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Postsocialist Women and Stereotypes

Numerous stereotypes have been made about women from postsocialist Europe. At the crossroads of sexualization and class-based constructions, these discriminatory biases frequently emerge. Some Western women are portrayed as beautiful pussies and luts, but others are viewed as poorer than their western counterparts. Stereotyping Southeast Western women to create comedy is incredibly offensive and problematic in today’s supposedly socially correct society.

Another instance of this is the recent controversy over the Serbian professor’s remarks toward his pupils. Although the mainstream media has praised the college for taking actions, there is no notice of how his statements could possess affected the good- being of these girls.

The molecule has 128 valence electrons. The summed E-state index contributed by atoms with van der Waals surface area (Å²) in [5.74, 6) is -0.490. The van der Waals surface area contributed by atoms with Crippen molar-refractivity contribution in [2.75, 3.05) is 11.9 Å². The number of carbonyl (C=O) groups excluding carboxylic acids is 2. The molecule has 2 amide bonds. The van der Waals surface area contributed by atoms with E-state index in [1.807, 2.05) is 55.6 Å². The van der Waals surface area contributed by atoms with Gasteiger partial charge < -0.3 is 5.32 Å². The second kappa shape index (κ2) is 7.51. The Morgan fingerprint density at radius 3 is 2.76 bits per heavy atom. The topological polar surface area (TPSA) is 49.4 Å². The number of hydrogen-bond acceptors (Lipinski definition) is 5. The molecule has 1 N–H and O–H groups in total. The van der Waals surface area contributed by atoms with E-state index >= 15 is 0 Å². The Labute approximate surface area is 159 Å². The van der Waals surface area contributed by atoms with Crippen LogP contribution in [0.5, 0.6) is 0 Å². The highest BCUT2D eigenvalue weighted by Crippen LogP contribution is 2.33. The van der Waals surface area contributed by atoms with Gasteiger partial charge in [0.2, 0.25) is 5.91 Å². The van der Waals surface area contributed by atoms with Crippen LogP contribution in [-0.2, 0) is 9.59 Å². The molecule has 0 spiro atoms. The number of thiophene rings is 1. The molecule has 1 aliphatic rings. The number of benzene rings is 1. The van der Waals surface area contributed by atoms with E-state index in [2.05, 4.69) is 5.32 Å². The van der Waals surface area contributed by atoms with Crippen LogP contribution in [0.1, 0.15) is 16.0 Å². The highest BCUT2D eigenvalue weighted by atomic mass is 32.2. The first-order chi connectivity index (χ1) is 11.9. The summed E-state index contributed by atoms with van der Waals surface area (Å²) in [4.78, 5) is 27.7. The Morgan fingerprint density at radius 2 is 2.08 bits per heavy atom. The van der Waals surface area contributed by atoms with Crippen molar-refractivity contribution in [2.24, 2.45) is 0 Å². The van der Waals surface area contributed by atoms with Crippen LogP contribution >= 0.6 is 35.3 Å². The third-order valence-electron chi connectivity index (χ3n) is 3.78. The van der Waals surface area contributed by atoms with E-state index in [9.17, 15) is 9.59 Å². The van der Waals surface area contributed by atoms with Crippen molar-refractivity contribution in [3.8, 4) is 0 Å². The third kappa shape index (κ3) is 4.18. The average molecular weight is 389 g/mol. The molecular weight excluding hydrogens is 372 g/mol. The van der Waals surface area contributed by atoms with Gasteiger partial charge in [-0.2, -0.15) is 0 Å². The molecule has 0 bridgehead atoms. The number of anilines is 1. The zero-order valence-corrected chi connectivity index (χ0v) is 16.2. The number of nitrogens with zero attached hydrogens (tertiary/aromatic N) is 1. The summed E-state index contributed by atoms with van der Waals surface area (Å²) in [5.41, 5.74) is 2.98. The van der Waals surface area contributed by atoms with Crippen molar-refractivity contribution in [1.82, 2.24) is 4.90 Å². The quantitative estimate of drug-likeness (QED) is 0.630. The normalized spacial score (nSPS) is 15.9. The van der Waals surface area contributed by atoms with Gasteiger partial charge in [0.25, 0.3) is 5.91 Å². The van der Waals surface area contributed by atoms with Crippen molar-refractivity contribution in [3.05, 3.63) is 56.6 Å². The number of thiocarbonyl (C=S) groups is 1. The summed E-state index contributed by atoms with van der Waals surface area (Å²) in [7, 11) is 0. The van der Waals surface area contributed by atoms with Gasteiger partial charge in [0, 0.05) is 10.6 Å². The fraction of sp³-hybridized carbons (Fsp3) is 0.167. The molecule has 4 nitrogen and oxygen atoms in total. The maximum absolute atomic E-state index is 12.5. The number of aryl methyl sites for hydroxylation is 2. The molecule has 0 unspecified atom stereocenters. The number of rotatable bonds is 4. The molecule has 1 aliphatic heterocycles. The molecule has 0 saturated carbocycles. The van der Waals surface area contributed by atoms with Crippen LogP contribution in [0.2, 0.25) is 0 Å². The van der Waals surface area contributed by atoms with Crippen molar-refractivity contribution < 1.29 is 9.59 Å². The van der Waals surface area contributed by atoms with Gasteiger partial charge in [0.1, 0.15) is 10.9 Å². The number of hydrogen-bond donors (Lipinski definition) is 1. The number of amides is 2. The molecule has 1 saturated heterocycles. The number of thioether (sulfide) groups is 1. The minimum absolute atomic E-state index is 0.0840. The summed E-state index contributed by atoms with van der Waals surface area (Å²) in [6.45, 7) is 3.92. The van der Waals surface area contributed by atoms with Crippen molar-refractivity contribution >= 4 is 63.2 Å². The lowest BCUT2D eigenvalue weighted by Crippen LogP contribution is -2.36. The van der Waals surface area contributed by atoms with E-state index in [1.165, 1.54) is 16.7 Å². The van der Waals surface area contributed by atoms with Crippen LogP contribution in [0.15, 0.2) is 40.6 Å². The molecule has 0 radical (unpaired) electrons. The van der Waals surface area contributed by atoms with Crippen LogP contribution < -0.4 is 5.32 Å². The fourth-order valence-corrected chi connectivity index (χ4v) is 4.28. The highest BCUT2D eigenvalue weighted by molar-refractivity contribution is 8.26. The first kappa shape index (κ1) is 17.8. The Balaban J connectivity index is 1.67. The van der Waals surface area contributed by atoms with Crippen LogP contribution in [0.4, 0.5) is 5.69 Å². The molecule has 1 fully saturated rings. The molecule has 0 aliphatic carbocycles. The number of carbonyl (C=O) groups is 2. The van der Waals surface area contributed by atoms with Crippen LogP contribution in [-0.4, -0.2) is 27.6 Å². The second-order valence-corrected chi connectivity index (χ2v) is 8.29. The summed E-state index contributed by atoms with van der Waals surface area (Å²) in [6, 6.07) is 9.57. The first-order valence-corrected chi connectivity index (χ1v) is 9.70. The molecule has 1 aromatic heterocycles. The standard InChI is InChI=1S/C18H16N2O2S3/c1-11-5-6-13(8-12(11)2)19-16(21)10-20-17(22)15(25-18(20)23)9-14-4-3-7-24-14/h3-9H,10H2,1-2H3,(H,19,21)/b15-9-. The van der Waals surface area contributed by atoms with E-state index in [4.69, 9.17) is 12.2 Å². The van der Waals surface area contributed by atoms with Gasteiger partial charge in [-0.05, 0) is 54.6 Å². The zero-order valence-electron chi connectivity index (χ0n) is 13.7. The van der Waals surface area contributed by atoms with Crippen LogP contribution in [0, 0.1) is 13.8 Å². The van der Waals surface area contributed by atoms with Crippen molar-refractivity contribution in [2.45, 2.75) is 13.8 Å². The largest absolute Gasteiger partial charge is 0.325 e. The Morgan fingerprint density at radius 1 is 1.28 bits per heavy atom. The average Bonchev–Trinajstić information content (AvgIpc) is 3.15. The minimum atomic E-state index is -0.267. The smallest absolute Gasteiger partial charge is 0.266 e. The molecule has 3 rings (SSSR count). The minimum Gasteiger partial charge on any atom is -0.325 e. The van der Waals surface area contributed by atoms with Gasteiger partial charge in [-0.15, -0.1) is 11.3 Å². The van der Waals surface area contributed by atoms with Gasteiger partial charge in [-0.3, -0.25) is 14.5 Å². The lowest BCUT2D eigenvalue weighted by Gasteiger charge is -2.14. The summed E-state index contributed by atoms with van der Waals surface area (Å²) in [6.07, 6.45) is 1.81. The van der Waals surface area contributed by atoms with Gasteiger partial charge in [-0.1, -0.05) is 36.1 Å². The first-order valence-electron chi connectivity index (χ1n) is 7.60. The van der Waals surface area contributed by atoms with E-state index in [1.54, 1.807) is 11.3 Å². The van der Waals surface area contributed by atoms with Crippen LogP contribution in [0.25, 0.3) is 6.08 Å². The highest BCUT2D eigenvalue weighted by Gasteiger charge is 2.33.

In the movie” Melanianade”, Mt’s presumably”doll- like” appearance and her excessively spectacular jewelry, designer clothing and accessories resembles the exuberant style of middle- class light American conservatives. Additionally, it goes against the stereotype of Eastern European ladies as attractive”bitches” and girls who seek to utilize wealthy and powerful people from other countries.


This depiction of Southeast Continental women is a manifestation of male nationalism, in which men are seen as the guardians of the economy while women are expected to remain stay- at- home mothers and wives. In this context, Eastern European women are portrayed as “gold diggers” as a reflection of post-soviet countries ‘ gender imbalance and the persisting dominance of patriarchal beliefs. Additionally, this sexist stereotype contributes to the perception of post-socialist women as artificial, attention-hungry Barbie dolls.

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